December 06, 2009

2009 election run-offs UPDATED: Bell makes history in Georgia, Parker in Houston

Simone Bell will become the first African-American lesbian member of a state legislature when she takes office as representative of the 58th Assembly district in Georgia, representing parts of Atlanta. She placed second among five candidates on election day, and then won the Dec. 1 run-off with 56% of the vote.

On December 12, Annise Parker became the first openly gay mayor of a major city, winning a run-off election in Houston.

[This post wraps up the 2009 election night results.]

November 04, 2009

Gay marriage after Maine

As heartbreaking as it was for the people on the ground and as callous as this may sound, Maine 09 was just another move in the two steps forward, one step back dance that social change movements are. The overall strategy on marriage has been to win in enough states to create a tipping point before seeking a nationwide resolution. Perry v. Schwarzenegger, the big gamble of a case now in federal court in California, might change that strategy, but a loss in any one state won't. Instead, what comes out of Maine are little lessons that are new and big questions that are old.

The little lessons are tactical points: Heavy turn-out is not necessarily a good sign for a minority rights issue. Religiosity isn't everything (Maine is one of the four least religious states in the country). A huge fundraising advantage may be necessary but definitely is not sufficient. And we should trust only automated polling - when people respond to other people instead of to computers, a chunk of them say they will vote to legalize gay marriage, then actually cast their ballots against it.

More importantly, here are three major issues reinforced by the Maine experience as ones that people need to wrap their minds around:

+ Marriage is different. For lots of progressives and lgbt people, marriage is simply the next frontier in an expanding civil rights movement. (Personally I dissent from the view that legalizing marriage is the apex of our goals, but I digress - that's another post.) We visualize it as linear because that is how we conceptualize it. But for a huge number of other Americans (at least if they are over 35), marriage really is different. Really different. Really. Maybe our team should consider ways to acknowledge that feeling without endorsing it.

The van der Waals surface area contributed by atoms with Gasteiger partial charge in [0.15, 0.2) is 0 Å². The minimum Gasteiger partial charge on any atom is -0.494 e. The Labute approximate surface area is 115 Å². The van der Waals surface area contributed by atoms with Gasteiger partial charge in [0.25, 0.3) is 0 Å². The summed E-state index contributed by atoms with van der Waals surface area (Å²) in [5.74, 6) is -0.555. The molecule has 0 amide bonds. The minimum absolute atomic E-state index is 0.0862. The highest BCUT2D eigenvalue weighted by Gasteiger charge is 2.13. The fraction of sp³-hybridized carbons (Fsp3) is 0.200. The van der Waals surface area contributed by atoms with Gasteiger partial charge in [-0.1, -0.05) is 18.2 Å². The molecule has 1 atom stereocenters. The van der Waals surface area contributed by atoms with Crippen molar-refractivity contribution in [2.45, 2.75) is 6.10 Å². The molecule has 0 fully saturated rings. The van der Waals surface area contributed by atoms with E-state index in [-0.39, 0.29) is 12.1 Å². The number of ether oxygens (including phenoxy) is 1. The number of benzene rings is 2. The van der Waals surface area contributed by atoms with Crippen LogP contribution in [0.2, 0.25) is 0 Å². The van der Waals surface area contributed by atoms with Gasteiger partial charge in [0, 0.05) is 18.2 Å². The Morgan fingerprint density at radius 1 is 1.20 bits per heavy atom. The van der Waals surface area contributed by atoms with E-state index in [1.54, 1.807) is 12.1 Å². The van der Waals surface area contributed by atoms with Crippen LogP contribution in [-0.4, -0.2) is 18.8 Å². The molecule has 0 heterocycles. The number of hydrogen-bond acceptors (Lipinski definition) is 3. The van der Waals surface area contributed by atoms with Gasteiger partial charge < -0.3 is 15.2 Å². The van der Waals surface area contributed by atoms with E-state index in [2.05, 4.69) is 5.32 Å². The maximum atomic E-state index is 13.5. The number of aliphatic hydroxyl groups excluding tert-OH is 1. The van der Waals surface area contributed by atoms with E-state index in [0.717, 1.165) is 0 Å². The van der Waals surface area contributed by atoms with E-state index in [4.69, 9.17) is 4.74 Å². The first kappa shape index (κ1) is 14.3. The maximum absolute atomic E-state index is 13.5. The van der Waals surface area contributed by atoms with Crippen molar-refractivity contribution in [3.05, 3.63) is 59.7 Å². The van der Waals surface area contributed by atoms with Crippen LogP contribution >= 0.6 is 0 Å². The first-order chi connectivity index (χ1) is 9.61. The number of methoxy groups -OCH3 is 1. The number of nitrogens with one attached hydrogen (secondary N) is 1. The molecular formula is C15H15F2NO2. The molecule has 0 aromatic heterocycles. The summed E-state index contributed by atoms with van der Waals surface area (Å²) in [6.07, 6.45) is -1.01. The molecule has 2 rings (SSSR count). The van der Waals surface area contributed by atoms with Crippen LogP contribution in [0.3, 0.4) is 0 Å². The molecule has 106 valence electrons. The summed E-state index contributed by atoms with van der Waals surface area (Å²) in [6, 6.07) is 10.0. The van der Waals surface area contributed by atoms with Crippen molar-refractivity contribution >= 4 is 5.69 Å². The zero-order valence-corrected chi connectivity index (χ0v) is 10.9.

+ Time may be on our side in the long run, but in the very short run of an election campaign, time feeds doubts about jettisoning the status quo. Both in Maine and California, early polls showed the good guys winning, but that lead evaporated in the run-up to the election. Draining a swamp of fear and prejudice can't be done with a three-month campaign, even a smart one.

+ Lastly, if the post-election surveys that are about to be done (if they haven't begun already) indicate that the homosexuals-indoctrinating-children-in-schools attack was as effective in Maine as it was in California, the gay marriage forces may want to consider an inoculation against that, even if the inoculation is painful. Let parents of young children register with the school if they want to opt their children out of teacher-initiated discussions of gay marriage. Not out of discussions of gay people and their families, but solely and specifically discussions of marriage. Most parents won't do it; most teachers won't be affected. It could make a difference.

November 03, 2009

Election night results - Kalamazoo equal rights ordinance wins; gay candidates win in St Pete, Detroit, Akron, & Chapel Hill; Republicans take NJ & VA

Midnight sign-off - Things look grim for the No on 1 campaign in Maine, although no one has called the race. There might be a recount. In Washington state, however, the Approve R71 side is winning. It's been a really bad night for the Dems: the only good news for them is that the Republican civil war in NY 23 seems to have handed the district to the Dem candidate, Bill Owens. Right now it's looking like the bad guys won the big ones tonight.

[See Races to Watch for background on each]

VA - A Republican sweep, installing an openly anti-gay Governor and Attorney General.